Posted Thursday 2nd October 2014 by Andy Jarrett
Cryptocurrencies: What to look out for next…
Andy Jarrett and Philip Ozouf at Level 39, London.
The adoption of Bitcoin as an alternative currency will continue to progress at a modest pace while Tier 2/3 banks facilitate the exchanges and payment providers like Paypal help with further adoption. Currently, not until one of the clearing banks in the UK Faster Payment Service (FPS) or EU banks in the Single Euro Payments Area (SEPA) breaks ranks will traction increase and those Tier 1 bank early adopters will attract significant market share. This blog, however is more concerned with where the next developments might happen.
There is activity in the sphere of linking virtual and physical assets. Companies like iCoin are stripping Bitcoins to Satoshi’s, the smallest unit being 0.00000001 BTC - and linking them to gold or items that can be traded. This way, the block chain ledger can be used to trade traditional commodities.
Smart contracts and tools that facilitate and verify the performance of a contract, obviates the need for contractual clauses that they are typically self-executing, which reduces fees and provides better security to both parties. Early examples can be found in asset registration, where the process is linked to block chain and emulates the logic of contractual clauses. These developments can remove the need for layers of intermediaries and associated fees.
Alongside the emergence of smart contracts, sophisticated storage solutions for coins will become sufficiently robust for people allowing them to no longer worry about their security. The block chain itself was designed for small, lightweight transactions, therefore as applications continue to be developed off-block chain, processing will start to become commonplace.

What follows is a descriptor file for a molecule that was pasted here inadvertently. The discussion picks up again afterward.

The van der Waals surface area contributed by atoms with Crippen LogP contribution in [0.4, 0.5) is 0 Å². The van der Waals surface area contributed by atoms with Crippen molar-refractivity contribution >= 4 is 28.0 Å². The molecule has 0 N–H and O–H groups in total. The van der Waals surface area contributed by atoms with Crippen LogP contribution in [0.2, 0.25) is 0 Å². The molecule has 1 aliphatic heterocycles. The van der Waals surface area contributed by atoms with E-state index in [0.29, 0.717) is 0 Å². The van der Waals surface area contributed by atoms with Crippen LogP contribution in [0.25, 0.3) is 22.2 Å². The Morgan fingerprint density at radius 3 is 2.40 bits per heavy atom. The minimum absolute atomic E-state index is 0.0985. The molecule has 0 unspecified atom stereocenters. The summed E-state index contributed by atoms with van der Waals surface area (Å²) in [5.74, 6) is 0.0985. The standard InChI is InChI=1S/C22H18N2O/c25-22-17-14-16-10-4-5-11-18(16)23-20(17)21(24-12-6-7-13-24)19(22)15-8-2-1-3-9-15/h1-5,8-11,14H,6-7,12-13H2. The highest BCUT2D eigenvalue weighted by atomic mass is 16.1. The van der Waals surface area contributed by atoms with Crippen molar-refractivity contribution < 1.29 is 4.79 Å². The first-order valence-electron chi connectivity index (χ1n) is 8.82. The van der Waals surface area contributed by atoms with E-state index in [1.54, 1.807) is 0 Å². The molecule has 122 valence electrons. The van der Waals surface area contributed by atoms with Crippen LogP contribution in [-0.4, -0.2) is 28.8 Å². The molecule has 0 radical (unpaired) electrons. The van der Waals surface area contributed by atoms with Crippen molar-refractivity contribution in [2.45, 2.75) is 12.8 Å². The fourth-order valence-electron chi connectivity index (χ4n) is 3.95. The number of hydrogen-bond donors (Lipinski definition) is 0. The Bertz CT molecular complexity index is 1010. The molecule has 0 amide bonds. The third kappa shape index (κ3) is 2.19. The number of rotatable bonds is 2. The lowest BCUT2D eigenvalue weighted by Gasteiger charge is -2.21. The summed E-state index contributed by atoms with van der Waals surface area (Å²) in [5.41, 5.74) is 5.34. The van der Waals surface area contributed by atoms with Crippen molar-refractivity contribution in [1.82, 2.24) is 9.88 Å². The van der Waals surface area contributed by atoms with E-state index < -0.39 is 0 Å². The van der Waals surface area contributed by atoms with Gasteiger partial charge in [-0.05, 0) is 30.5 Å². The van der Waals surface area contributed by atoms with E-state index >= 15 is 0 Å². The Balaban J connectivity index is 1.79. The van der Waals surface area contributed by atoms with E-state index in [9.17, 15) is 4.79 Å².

Mining has become a numbers game, with groups of miners pooling resources. As this trend continues, there will be a move away from plumbing (mining storage etc.) into more mainstream applications such as capital flows, where real-world proof cases are tested, smart contracts are enforced and real assets are traded.
It does not take too much imagination to see how people might buy property abroad or engage in cross border transactions, considering that vehicles and property have already changed ownership using Bitcoin. It has been reported that many of the newly wealthy Chinese have signalled their desire to move abroad, suggesting that cryptocurrencies could be a means of facilitating movement of wealth.
The Altcoin world has tangible opportunities, both in the real world and the entertainment industry, with Bitcoin representing over 90% of the market. The Bitcoin volumes are such that mining them is probably out of the physical capabilities of third-world countries, Altcoins therefore offer far more accessible returns. Popularity might grow in these regions, and conceivably spawn national favourites, but the decentralised structure means that Altcoins will never be location-specific.
Celebrity coins are an amusing twist. They sound far-fetched, but, the creators of a Bitcoin-style currency named in ‘honour’ of Kanye West, known as Coinye West, have said they will launch the project early, despite the threat of legal action by the rapper's lawyers. Its creators allege the rap star has issued a cease and desist letter, calling on them to halt the project due to infringement, but they still plan to launch on 7th January to avoid any pre-emptive legal action. According to The Wall Street Journal, coders were warned to halt their plans ahead of the launch.
There are in excess of 300 alternative ‘coins’, I would expect this number to consolidate over the next 12 months to a number that is actively tradable for third world regional needs, application based, or for cultural and commercial purposes. Early applications will involve commodities, such as phone top-ups and companies trading vouchers for coins and payments, where rejections frequently occur. Projects like Miss Bitcoin will help cross the gender divide and demystify the technology, which will present opportunities through the lens of a consumer, rather than solely a financial gadget.